Ray Shulman interview by Thomas Wictor

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Thomas Wictor was a contributing editor at Bass Player magazine when he interviewed Ray Shulman on July 14, 1997. He writes:

It was the high point of my career as a music journalist, the fulfilling of a life's ambition. Ray is my favorite bassist, and I'm extremely lucky to have spoken with him, even if it was only by telephone at 2:00 A. M. Los Angeles time.

My title of "Contributing Editor" meant nothing, really; I had no pull at the magazine at all, a point driven home when a couple of weeks after I turned in the article, the editor was replaced by a new guy who said that Gentle Giant was yesterday's news. I told him I had been assured that all articles in the can would be published.

"Tom," he chuckled, "that's what they always say. Never believe them. When the new editor comes in, he kills all the articles left over from his predecessor. That's just the way it is. If you don't like it, well, maybe you're not the sort of writer I can work with."

So the article was killed. I never had the courage to tell Ray myself.

This is the complete, unedited interview--every word. It's never been published. I hope you enjoy it as much as I enjoyed conducting it.

The unpublished interview

RS: Okay, I've got my coffee. Okay, you can start.

TW: Okay, let's see. I guess the first order of business is, could you tell me as much about your background as you think is relevant to Bass Player magazine.

RS: Um, okay. Now, how far do you want me to go back? [Laughs.]

TW: Sure. Well, I know you played violin, and from the album credits I know you've got a lot of musical brothers too. So are you from a musical family?

RS: Yeah. My dad was a trumpet player, a professional trumpet player. Um, let me get out of range of the computers here. Everything is crazy, unfortunately. Is that better?

TW: Yes, that's fine.

RS: Yeah. Um, my dad was a trumpet player, yeah. A kind of jazz trumpet player in a way, so it was always around. In fact, that was my first instrument, which I took up as a small boy. And, uh, probably the next was the guitar.

TW: So trumpet, guitar...

RS: And eventually the bass. In fact I played guitar in the first band, which was Simon Dupree and the Big Sound. That was with my brothers Derek and Phil.

TW: And this was in which part of Britain?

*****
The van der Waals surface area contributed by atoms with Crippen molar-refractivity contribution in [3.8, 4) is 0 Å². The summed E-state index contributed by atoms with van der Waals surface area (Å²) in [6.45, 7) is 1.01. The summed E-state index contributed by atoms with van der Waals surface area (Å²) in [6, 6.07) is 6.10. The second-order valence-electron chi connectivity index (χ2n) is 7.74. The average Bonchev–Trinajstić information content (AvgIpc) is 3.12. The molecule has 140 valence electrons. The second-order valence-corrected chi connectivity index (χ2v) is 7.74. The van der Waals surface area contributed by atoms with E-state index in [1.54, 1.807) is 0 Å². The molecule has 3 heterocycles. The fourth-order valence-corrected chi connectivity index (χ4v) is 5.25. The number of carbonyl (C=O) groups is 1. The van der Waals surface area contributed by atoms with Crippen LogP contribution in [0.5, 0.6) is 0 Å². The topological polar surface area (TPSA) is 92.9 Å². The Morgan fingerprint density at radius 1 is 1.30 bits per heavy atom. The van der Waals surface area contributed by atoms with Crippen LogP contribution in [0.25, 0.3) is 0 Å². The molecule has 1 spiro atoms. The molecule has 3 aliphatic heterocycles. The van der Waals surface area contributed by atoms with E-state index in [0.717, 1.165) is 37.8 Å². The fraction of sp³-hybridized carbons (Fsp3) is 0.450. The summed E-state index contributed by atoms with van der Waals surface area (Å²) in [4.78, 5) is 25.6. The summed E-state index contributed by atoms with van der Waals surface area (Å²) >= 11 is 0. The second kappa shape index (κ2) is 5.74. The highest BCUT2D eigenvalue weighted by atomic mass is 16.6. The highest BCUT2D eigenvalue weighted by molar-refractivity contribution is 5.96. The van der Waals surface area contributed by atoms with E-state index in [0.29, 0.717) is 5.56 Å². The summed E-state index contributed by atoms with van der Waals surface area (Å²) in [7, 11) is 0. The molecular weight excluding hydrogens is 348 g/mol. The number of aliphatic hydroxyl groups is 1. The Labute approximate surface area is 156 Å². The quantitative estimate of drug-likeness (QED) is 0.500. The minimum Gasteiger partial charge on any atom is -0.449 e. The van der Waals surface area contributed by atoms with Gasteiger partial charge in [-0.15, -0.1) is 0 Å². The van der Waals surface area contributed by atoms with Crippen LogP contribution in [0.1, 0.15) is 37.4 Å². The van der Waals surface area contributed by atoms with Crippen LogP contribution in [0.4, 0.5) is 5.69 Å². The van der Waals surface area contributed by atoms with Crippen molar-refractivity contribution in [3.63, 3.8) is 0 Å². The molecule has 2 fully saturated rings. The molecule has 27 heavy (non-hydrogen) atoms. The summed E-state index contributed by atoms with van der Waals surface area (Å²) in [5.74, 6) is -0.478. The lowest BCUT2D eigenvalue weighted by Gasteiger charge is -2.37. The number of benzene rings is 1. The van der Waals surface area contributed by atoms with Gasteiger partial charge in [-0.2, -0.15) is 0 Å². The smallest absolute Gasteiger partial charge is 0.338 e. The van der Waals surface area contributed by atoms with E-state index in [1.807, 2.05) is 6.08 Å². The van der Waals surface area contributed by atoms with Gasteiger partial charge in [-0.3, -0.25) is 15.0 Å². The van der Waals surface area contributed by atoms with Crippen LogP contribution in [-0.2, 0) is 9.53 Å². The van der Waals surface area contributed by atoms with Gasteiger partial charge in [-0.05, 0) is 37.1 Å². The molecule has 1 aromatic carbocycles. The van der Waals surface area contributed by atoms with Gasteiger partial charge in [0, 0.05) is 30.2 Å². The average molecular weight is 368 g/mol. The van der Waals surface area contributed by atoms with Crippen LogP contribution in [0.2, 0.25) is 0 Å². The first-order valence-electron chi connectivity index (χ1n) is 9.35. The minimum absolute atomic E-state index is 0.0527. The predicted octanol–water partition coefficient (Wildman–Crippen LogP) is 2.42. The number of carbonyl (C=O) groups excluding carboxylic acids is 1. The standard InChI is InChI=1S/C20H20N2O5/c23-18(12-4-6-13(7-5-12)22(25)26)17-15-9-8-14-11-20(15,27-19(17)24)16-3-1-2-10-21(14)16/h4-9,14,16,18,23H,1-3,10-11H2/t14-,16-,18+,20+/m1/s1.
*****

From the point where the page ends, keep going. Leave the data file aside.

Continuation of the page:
RS: This was in Portsmouth.

TW: And so the violin came along later?

RS: Oh, sorry, no. The violin was my second instrument after the trumpet. I'm sorry. I never did the violin in the band until Gentle Giant, really. And so my first instrument after the trumpet that I was classically trained on was the violin. And I probably took that through--well, what's the name of it--Grade Eight here. I don't know if you have Associated Board there or anything. We have kind of test levels of skill called Associated Boards and they come in grades.

TW: When you say classically trained, do you mean you were trained with the idea that you'd be a professional musician?

RS: That's why I did the violin initially. And I think that's one of those things that-- Once rock and roll comes into your life, that kind of goes out the window. [Laughs.] The first kind of idea was I was going to be a classical violinist. With the violin, there's just so many huge, huge hurdles, technically, to get across. You've gotta be absolutely dedicated to it. And once the idea of being in a kind of rock and roll band, a pop band, the whole idea of a classical life was not in it, was not really on.

TW: Well, it's so hard to condense all of this, and so much has already been written about Gentle Giant that I would assume you would find pretty rubbishy, just because people always seems to want to put words in your mouth.

RS: That's right.

TW: So, um, for example, it says here in this history of rock music in front of me, that you were "mathematically inclined art-rockers." Would you agree with that?

RS: No, not at all! What, you mean with Gentle Giant, you mean?

TW: Yes sir.

RS: No, not at all. Really, what happened was, the three of us, the three brothers, were in a pop band called Simon Dupree. We had quite a bit of chart success in England. I don't know what you'd call that kind of band. We started off as a kind of R&B band, in Simon Dupree, and went on to turn more into a pop band, just through management changes and a general change in direction. By the end of the sixties, we'd had a really quite big hit single called "Kites," and it kind of changed everything. And also the whole mood of the sixties was changing, obviously, toward the latter end of the sixties, where a lot of kind of exciting music came from America, especially from California. It's obvious that you can't help but be influenced here. It's obvious that we wanted a change, and we were lucky enough to have a manager who kind of sponsored us for a year, plus we made enough kind of out of the pop group to kind of take a year off and just kind of start again, really.